Inflation

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  1. 3 Risks That Might Be Lurking in Your Portfolio

    Video Reports

    Wed, 28 Jan 2015

    isn't on a lot of folks' minds is inflation risk because we haven't seen a lot ..... assessment. Benz: That's right. Inflation has been very, very low, and one thing ..... would typically use as hedges against inflation . So, we've seen pretty strong outflows

    Inflation found at 5:37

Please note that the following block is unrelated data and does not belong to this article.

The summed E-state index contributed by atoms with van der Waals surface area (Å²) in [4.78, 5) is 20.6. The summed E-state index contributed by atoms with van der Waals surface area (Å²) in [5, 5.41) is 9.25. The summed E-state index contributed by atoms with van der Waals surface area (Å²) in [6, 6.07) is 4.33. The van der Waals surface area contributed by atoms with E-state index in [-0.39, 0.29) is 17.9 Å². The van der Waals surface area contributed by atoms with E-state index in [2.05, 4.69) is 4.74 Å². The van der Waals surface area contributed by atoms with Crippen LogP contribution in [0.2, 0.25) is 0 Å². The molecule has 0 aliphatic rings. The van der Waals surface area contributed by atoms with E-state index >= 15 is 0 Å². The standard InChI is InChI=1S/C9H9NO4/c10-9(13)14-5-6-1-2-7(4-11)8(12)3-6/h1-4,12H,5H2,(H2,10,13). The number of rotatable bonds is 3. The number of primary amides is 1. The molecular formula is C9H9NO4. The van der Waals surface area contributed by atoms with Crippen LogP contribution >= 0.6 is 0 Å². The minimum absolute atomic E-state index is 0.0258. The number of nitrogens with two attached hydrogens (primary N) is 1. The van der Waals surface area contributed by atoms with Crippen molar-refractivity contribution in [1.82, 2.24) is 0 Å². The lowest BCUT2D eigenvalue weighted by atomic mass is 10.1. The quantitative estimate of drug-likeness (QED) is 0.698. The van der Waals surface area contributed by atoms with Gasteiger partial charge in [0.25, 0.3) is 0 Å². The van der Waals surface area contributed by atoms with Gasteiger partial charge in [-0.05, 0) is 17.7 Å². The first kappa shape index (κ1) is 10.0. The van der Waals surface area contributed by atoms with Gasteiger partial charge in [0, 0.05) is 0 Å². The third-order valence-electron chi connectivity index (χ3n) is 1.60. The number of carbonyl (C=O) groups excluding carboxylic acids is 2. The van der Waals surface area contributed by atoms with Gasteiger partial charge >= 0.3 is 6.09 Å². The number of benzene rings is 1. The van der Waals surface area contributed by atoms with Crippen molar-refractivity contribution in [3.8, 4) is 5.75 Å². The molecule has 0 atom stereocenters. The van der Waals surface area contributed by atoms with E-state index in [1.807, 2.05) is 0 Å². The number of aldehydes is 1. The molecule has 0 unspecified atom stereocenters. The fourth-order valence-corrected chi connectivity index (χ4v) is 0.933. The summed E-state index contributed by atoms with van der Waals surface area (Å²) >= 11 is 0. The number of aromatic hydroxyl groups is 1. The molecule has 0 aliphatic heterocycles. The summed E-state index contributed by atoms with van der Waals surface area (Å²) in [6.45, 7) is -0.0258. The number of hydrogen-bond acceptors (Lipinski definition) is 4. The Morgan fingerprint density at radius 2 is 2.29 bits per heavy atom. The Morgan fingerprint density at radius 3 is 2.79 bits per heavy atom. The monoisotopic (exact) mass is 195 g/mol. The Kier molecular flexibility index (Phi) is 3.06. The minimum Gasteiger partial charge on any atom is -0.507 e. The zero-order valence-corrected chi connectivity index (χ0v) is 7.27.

risk, though, that probably isn't on a lot of folks' minds is inflation risk because we haven't seen a lot of it, especially recently with oil prices coming down. But that doesn't mean you should ignore it as you're doing a risk assessment. Benz: That's right. Inflation has been very, very low, and one thing we've seen when we look at flows going in and out of funds is that investors seem to be abandoning a lot of investment types that they would typically use as hedges against inflation . So, we've seen pretty strong outflows coming out of Treasury Inflation -Protected Securities funds--also commodities funds. Certainly, performance hasn't been great in either of these areas. Commodities, especially, have been affected by slumping energy prices, so investors appear to be kind of giving up on these inflation hedges--and there might be some rational reasons to do so. I think the key thing that they want to keep in mind, though, is that the prices have become depressed as well. So, is it necessarily a good time to be giving up on some of these categories if you know, in the long term, you want them to be part of your portfolio? Stipp: So, inflation protection is like buying insurance. And if insurance is cheap, maybe it's a good time to buy some of it, if you want that protection in the long term. So, let's talk a little bit about how I size up this inflation risk. The first thing is how concerned should I be about inflation ? It has been tame, but it also depends on me and my life stage--how much of a risk it is right now. Benz: It absolutely does. So, I would address this question based on life stage. For people who are in accumulation mode--certainly early accumulators--they don't have a lot of reason to be too worried about the impact of inflation on their portfolios. The key reason is that they are not yet spending those portfolios. And if they have ample equity exposure within their portfolios, that is the asset class that, over time, will tend to outrun inflation --and over long periods of time, probably by a decent margin. So, if they have ample equity exposure in their portfolio, that's one key reason not to worry. The other key reason is that the money that they are spending is coming from salary, and that over time, under normal circumstances, will typically be sort of an inflation -protected salary. So, they will receive periodic cost-of-living increases as part of that salary. So, younger accumulators don't have to worry too much about adding explicit inflation protection. That ample equity exposure is probably inflation protection enough. Stipp: What if I'm someone who is close to retirement or in retirement? It seems inflation , given the kind of investment mix that I have, would be a bigger concern. Benz: Here is where inflation protection does become more important--for folks who are in retirement or getting ready to retire. The reason they want to be more attuned to the risk of inflation is that at some point--or currently--they will be spending from that portfolio, and if they don't take steps to inflation -protect that income stream that they are drawing from that portfolio, certainly if they are just owning nominal bonds, that purchasing power from that income stream will be eaten away over time. So, they need to lay in explicit inflation hedges. The best way to do that is to look at some sort of inflation -protected bond, whether it's I-Bonds, which you can buy directly from Treasury.gov , or some sort of a TIPS--Treasury Inflation -Protected Securities--fund is another way to do it. The idea there is that either the income you receive, in the case of an I-Bond, or the principal value of the bond, in the case of a TIPS bond, is adjusted to keep pace with inflation . This category, in general, has not been too attractive to investors recently, as we discussed; but I think, for investors looking to add TIPS exposure, it's arguably pretty cheap because TIPS are currently embedding pretty low expectations for inflation . So, if you buy a TIPS bond today, the inflation expectation that's embedded within it is roughly somewhere under 2%, currently. We know, historically, inflation has run hotter than that. Stipp: And if I'm trying to figure out [whether or not] I have enough inflation protection, what's a good guideline for the amount of TIPS, perhaps, that I should have in a portfolio in retirement? Benz: It will vary based on the investor; but looking at the data that our colleagues at Morningstar Ibbotson Associates put out, when they recommend TIPS allocations, typically somewhere in the neighborhood of 20% to 30% of the fixed-income portfolio would be earmarked for some sort of inflation -protected bond exposure. Stipp: Of course, if you are in retirement, a lot of times you'll also be holding some equities for the out years of your retirement. That, as you said before, will also give you some inflation protection. Benz: Perhaps some sort of a commodities-tracking product might make sense here, too. Again, I would keep it to a fairly small slice of the portfolio. When we look at the recommendations from Morningstar Ibbotson [Associates], it's typically in the neighborhood of 4% to 6% of the total portfolio. With precious-metals equities, it's debatable how great of an inflation hedge they've been historically, but there are some arguments for precious-metals equities also being good and cheap currently, as well. So, you might consider that a portion of your inflation hedge, too. Stipp: Let's talk about a third big risk that you want to size up with respect to your portfolio. Somewhat related to inflation --they often go hand in hand--is interest-rate risk, the risk that rates might go up. It's something that we've been expecting but haven't